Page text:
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What Lies Beneath

"What Lies Beneath" on DVD

Zemeckis Does Hitchcock, Proudly

Harrison Ford may get top billing, but Robert Zemeckis' tribute to the great Alfred Hitchcock is really Michelle Pfeiffer's movie.

She's Claire Spencer, wife of Ford's famous scientist Norman, who's so busy working on his Nobel prize that he doesn't have a lot of time for her.

After taking her/their daughter off to college, stay-at-home Claire has a lot of time on her hands, and her active imagination starts working overtime. She becomes convinced her new next door neighbor has just killed his wife and hidden her body and, as if to prove it, she begins seeing and hearing things that make her think the poor dead woman next door is coming back to visit her.

Except it isn't that at all. No, it's something else entirely, and the secrets an increasingly panicked Claire begins to unravel reveal a whole Pandora's box of past events and what lies are beneath the veneer of their perfect marriage.

The longer What Lies Beneath plays out, the more the veneer is pulled back and the deeper the lies become, and the skill of Zemeckis pulls you along with Claire for a ripping psychological ride that, had he been around today, the late great master Hitchcock would undoubtedly have enjoyed immensely.

Zemeckis plays the audience like a violin, throwing up red herrings that make you jump and then feel stupid for having jumped - and just when you figure you've figured it all out and won't be a-jumping any more along comes a real scare and you jump all over again.

As with the best movies of this genre, "What Lies Beneath" starts slowly and builds slowly but steadily to its first climax, a bathroom scene that'll wrap you up so tightly you won't want to bathe alone again.

Missing from this film is Zemeckis' trademarked long opening shot, but that's okay. He still uses digital technology to wonderful advantage, creating shots that would have been well nigh impossible in the days when Hitchcock was shooting his films. Watch for Pfeiffer to close the outside door of the house right through the camera, for instance. It's high tech moviemaking at its best, using the technology to its maximum effect without beating you over the head with it.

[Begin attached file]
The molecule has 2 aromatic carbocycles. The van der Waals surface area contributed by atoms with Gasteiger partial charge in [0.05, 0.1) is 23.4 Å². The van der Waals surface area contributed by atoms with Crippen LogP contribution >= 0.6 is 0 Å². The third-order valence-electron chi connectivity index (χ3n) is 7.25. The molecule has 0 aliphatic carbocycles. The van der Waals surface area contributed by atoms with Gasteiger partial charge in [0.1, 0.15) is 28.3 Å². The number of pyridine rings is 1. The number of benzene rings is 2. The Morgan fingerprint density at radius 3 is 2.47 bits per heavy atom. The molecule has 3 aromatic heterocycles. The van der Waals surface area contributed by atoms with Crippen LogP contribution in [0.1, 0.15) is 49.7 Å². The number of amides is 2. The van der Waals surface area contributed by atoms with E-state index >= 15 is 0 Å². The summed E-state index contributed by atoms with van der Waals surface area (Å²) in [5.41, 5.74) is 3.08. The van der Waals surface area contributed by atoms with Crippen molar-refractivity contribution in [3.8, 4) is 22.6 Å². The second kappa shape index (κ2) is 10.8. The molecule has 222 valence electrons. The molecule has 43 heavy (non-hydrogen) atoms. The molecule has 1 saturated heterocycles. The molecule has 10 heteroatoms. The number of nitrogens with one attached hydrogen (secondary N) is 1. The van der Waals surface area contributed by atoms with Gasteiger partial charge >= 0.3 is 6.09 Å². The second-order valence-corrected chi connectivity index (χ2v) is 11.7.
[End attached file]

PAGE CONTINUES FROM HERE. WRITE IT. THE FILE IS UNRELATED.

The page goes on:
Pfeiffer does an excellent job as a woman with deeper problems than she'd expected, whose life is unraveling right before her eyes. Ford plays, well, Ford and we suppose that's fine. The supporting cast, including Diana Scarwid, Joe Morton, and James Remar does a good job of either increasing or releasing the tension as the script may warrant.

And just when you think all is lost you're reminded of the supernatural aspects that played out earlier - but is it too little too late?

The DVD is presented in anamorphic widescreen (16x9 compatible), as well as with Dolby Digital and DTS audio, and the quality of the picture and sound are right up to snuff. Extras include a running commentary from director Zemeckis himself, a very interesting "first look" behind the scenes featurette, production notes and cast/crew info and the usual trailer.

Some reviewers have argued that "What Lies Beneath" is a superficial attempt at doing a Hitchcock, but while the master of suspense might have done it differently were he around today, Zemeckis has done a fine job of paying homage to the late director while giving us some good and classy chills in an era where slashing and gashing is the order of the day.

What Lies Beneath, from Dreamworks Home Video
130 minutes, Widescreen (2.35:1)16x9 TV compatible, Dolby Digital 5.1, DTS
Starring Harrison Ford, Michelle Pfeiffer, Diana Scarwid
Produced by Steve Starkey, Robert Zemeckis, Jack Rapke
Written by Clark Gregg, Directed by Robert Zemeckis


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Updated May 13, 2006